ONCE again I read of the contempt a Unionist Tory MSP shows for the clear rules on declarations of conflicts of interest (Scottish Tory faces ban over new rule breach, The National, September 29). That the perpetrator is a major landowner and member of the ruling-class elite comes as no great shock.

The threat of removing his parliamentary privileges to ask questions in the Scots Parliament is derisory! Anyone seeking to gain any form of advantage from the abuse of their position as an MSP deserves only one fate. They should be stripped of their membership of our Parliament, and should also be banned from seeking or standing for any political office down to community council level.

Although wealth and privilege still have some sway in Scotland, former Etonian Alexander Burnett of Leys should be made to understand that, regardless of his great grandfather having been Czar Nicholas I of Russia, and his forebears the owners of Crathes Castle, he should be made aware that the law of the land applies to all, as should the punishment.
Sandy Allan
Newburgh Ellon

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WE are living in an era when money has become the solution to any problem whereas a little common sense and intelligence is called for in the case with the nursing crisis in the NHS (Nurses say lack of time is affecting levels of care, The National, September 29).

You could give nurses unlimited pay but it would do nothing to relieve stresses and strains faced every day. My answer, speaking as a retired RGN, would be to phase out a whole raft of management posts and to reinstate enrolled nurses (two-year training) who used to be an essential part of a ward team.

This would mean fewer registered nurses (three-year training) would be needed, thus saving on finances; and the non-essential degree course would be limited to those who wish to go on to further education for specific reasons.
Janet Cunningham
Stirling

LETTERS have appeared in The National recently expressing some disquiet regarding the SNP’s current strategy for independence. May I recommend SNP members consider supporting the resolution on paid regional organisers when it is debated at the party conference (as reported in The National on August 17)?

Other resolutions on the agenda are valuable in signalling party intentions on various issues but mostly call for action from the Scottish Government or from Westminster. An internal resolution, however, calls for a policy change which is entirely within the remit of the party.

While the timings of next indyref or General Election are far from clear, any structures created need to enhance electoral and wider indy campaigning in both the medium and longer term. As a party, we want to share our core message outside the frantic vote periods. The adoption of paid regional organisers would allow for a more effective and accountable party structure. Ideally, five or six professional regional organisers working under a national organiser should be funded jointly both by area branches and party central HQ. I see a wealth of skills and experience among SNP members currently unused. We also have an urgent need to support candidates for all electoral levels at earlier stages. These are areas where a revitalised structure involving paid regional organisers can provide essential support to branches.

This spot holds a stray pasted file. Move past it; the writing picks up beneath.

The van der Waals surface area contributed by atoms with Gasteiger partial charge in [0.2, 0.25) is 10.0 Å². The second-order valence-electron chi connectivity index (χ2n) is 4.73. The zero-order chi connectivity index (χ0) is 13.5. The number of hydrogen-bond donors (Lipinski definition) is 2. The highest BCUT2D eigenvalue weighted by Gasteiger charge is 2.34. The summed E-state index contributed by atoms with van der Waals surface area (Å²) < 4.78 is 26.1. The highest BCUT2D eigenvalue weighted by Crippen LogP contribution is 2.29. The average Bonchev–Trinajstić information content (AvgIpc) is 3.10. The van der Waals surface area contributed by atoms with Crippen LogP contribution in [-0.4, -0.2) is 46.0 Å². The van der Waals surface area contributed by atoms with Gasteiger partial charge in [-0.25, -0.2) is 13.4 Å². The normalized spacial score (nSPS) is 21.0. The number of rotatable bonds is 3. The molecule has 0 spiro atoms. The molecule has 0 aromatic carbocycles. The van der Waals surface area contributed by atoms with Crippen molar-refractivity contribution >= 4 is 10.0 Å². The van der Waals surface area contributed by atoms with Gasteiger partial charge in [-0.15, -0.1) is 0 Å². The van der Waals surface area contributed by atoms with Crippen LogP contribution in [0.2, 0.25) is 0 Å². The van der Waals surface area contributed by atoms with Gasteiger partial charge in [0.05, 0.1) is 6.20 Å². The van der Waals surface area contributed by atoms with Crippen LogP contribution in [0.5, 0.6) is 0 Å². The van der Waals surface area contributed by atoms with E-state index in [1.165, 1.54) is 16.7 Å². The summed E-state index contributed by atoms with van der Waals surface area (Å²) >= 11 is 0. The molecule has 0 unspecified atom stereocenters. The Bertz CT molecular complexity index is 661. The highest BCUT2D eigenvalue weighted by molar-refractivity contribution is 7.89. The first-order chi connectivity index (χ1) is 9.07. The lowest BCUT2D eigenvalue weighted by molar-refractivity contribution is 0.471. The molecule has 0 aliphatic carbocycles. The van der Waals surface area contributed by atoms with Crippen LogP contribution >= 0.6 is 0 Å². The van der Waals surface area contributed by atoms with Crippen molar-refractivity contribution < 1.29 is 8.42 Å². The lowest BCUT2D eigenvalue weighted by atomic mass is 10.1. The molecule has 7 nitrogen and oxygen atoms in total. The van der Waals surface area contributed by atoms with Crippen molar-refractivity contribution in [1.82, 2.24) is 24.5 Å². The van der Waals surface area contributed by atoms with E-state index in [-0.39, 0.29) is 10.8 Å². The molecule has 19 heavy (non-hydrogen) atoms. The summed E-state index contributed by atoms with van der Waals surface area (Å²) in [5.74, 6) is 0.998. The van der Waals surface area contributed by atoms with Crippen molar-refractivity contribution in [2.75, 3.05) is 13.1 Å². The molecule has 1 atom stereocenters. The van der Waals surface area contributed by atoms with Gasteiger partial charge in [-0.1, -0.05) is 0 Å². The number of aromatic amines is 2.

Mike Wallace
Edinburgh

I SEE right-wing hate peddler Katie Hopkins is planning to visit Scottish schools. Why? Is this to give pupils lessons on intolerance, and hatred of those who are different from you, or simply on how to be crass?

I’m all for pupils getting a varied curriculum to extend their learning experience so that they can cope better with life after school but what nect? organised tours by Britain First or days out with the Ku Klux Klan? Free speech is valuable and should be respected but not at the opportunity of giving the likes of Hopkins an opportunity to poison the minds of Scotland’s pupils.
Councillor Kenny MacLaren
Paisley

ROBERT Johnston asks: “Haven’t we been taken for fools [by the banks] long enough?” (Ordinary folks’ cash loses value every day, The National, September 29).

I have a credit card issued by one of the largest banks on behalf of a well-known retailer. Recently I received notification that, were I foolish enough not to repay my balance in full each month, in future I will be charged interest at just under 20 per cent. Meanwhile, another brand of the same bank advises me that, were I foolish enough to put my savings in their cash ISA, I will receive interest at one half one per cent. Nuff said?
Jim Clark
Scone

I WAS disheartened at the way the First Minister brushed aside concerns raise by MSP Richard Leonard on the future of the free bus pass (The National, September 29, Sturgeon takes aim at Labour).

These passes offer so much to people with disabilities and the over-60s. People who may be isolated and on a restricted income can travel without concern about the costs of public transport. Access to a bus journey can be a lifeline.

I have written a submission to the Government’s consultation arguing for expansion of the entitlement criteria as the social good of public transport needs to be considered, not only how much to tweak or cut it.
Scott Macdonald
Edinburgh